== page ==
Can You Take Risks With an Undervalued Miner?

Jaiyant is a member of The Motley Fool Blog Network -- entries represent the personal opinion of the blogger and are not formally edited.

Usually, one wouldn't want to tread into the territory of Russian stocks. The precise reason being stocks based in Russia tend to be volatile because of governmental interference, political situations and influential people like (who else?) Vladimir Putin. On the upside, certain Russian stocks provide an opportunity for discerning investors to purchase under-priced stocks if they are willing to take risks.

One company that particularly interests me is Mechel (NYSE: MTL), which produces coal, iron ore, steel, nickel, electric power and thermal energy. In this article, I shall briefly describe what makes Mechel interesting even though it is in an unenviable position.

Why you must consider Mechel

Mechel is one of the foremost metal and mining companies in Russia and was incorporated as recently as 2003. It operates in Russia, the United States, Lithuania, Kazakhstan, Bulgaria, the United Kingdom and Ukraine. Russia holds immense amounts of natural resources and very few companies have access to them. Most companies that operate in Russia are Russian like Mechel. The vastness and potentially substantial wealth of resources in Russia can make any company that operates there truly profitable.

However, as we can see from Mechel's numbers, that is clearly not the case. Mechel has a market cap of $1.24 billion and an enterprise value of $11 billion. With a profit margin of -20.39% and an operating margin of -3.85%, things are certainly not going too well in the company. Mechel's return on equity was -46.40%, which clearly shows that the company is not able to make use of money invested by investors and return a profit. The company’s total debt of almost $10 billion makes things worse in the eyes of possible investors.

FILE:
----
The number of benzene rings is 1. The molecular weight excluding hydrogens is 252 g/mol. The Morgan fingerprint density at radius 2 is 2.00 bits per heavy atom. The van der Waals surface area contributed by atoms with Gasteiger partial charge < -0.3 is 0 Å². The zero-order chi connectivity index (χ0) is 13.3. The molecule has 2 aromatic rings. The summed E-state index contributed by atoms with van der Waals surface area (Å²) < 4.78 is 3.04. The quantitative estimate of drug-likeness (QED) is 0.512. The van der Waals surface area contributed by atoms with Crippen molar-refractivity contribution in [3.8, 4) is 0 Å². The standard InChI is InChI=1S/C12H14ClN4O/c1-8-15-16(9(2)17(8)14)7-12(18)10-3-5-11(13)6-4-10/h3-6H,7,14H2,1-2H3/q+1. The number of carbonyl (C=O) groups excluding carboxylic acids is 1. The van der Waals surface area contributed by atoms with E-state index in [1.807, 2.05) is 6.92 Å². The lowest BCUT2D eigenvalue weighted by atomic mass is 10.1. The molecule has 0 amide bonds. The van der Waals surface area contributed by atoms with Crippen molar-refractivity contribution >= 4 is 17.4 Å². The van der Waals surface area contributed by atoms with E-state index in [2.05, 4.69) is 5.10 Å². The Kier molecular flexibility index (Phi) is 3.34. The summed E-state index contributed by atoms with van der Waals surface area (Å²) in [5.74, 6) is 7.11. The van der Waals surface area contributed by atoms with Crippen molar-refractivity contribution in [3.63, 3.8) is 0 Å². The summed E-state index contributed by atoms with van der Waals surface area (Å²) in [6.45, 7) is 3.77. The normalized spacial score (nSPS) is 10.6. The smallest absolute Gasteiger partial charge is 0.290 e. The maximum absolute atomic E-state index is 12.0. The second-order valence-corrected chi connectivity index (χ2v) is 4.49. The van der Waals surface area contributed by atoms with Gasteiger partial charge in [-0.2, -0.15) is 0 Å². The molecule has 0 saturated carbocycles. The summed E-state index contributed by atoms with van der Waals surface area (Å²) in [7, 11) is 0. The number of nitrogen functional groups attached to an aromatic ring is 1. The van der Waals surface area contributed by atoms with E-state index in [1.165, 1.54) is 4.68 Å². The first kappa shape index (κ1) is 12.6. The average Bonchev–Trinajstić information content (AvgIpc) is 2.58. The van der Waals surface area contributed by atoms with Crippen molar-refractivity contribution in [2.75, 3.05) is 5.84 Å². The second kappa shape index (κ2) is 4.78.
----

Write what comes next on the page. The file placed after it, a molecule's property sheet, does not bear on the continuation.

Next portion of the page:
Still, I take a kinder approach to this company because of these 5 reasons:

1. Mechel has access to Russian resources, metals and energy.

2. Though Vladimir Putin famously criticized Mechel for using foreign subsidiaries to avoid taxes, last minute negotiations by senior Russian politicians helped Mechel to bounce back.

3. Coal and thermal markets are doing very badly, but China, India and other emerging economies still need sources of energy and often depend on thermal energy and coal. Though Chinese demand has drastically fallen, increased constructions in the hinterlands of the country will create sufficient market for companies like Mechel, which have always depended on China for sales.

4. Mechel has presence in energy-rich countries that are business friendly, unlike Russia. In the same breath, we must note that Russia has often taken a kinder approach toward Mechel in spite of rhetoric against the company that made its shares fall.

5. Mechel's PEG ratio is 0.07, which shows that it is greatly undervalued. It currently trades at $3 but the fact that it is so grossly undervalued makes it an interesting buy for those who are willing to take the risks.

Negatively valued peers